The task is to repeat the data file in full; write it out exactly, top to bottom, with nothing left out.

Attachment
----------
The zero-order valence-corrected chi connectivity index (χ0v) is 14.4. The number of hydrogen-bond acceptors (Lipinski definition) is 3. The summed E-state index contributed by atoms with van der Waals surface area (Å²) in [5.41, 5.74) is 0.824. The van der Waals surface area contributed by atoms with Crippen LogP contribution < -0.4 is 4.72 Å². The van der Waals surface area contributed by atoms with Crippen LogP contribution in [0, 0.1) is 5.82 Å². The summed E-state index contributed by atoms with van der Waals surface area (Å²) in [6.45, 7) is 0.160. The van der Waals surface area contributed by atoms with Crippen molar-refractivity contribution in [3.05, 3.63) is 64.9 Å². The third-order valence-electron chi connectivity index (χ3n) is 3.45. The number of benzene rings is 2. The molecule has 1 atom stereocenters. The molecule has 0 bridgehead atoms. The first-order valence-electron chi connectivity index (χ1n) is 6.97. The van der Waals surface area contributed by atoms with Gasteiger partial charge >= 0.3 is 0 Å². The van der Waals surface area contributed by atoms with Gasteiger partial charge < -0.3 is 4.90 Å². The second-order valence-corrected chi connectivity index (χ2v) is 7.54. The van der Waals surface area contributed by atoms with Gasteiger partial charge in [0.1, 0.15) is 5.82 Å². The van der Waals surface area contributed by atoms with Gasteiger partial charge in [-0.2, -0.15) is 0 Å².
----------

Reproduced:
The zero-order valence-corrected chi connectivity index (χ0v) is 14.4. The number of hydrogen-bond acceptors (Lipinski definition) is 3. The summed E-state index contributed by atoms with van der Waals surface area (Å²) in [5.41, 5.74) is 0.824. The van der Waals surface area contributed by atoms with Crippen LogP contribution < -0.4 is 4.72 Å². The van der Waals surface area contributed by atoms with Crippen LogP contribution in [0, 0.1) is 5.82 Å². The summed E-state index contributed by atoms with van der Waals surface area (Å²) in [6.45, 7) is 0.160. The van der Waals surface area contributed by atoms with Crippen molar-refractivity contribution in [3.05, 3.63) is 64.9 Å². The third-order valence-electron chi connectivity index (χ3n) is 3.45. The number of benzene rings is 2. The molecule has 1 atom stereocenters. The molecule has 0 bridgehead atoms. The first-order valence-electron chi connectivity index (χ1n) is 6.97. The van der Waals surface area contributed by atoms with Gasteiger partial charge >= 0.3 is 0 Å². The van der Waals surface area contributed by atoms with Gasteiger partial charge < -0.3 is 4.90 Å². The second-order valence-corrected chi connectivity index (χ2v) is 7.54. The van der Waals surface area contributed by atoms with Gasteiger partial charge in [0.1, 0.15) is 5.82 Å². The van der Waals surface area contributed by atoms with Gasteiger partial charge in [-0.2, -0.15) is 0 Å².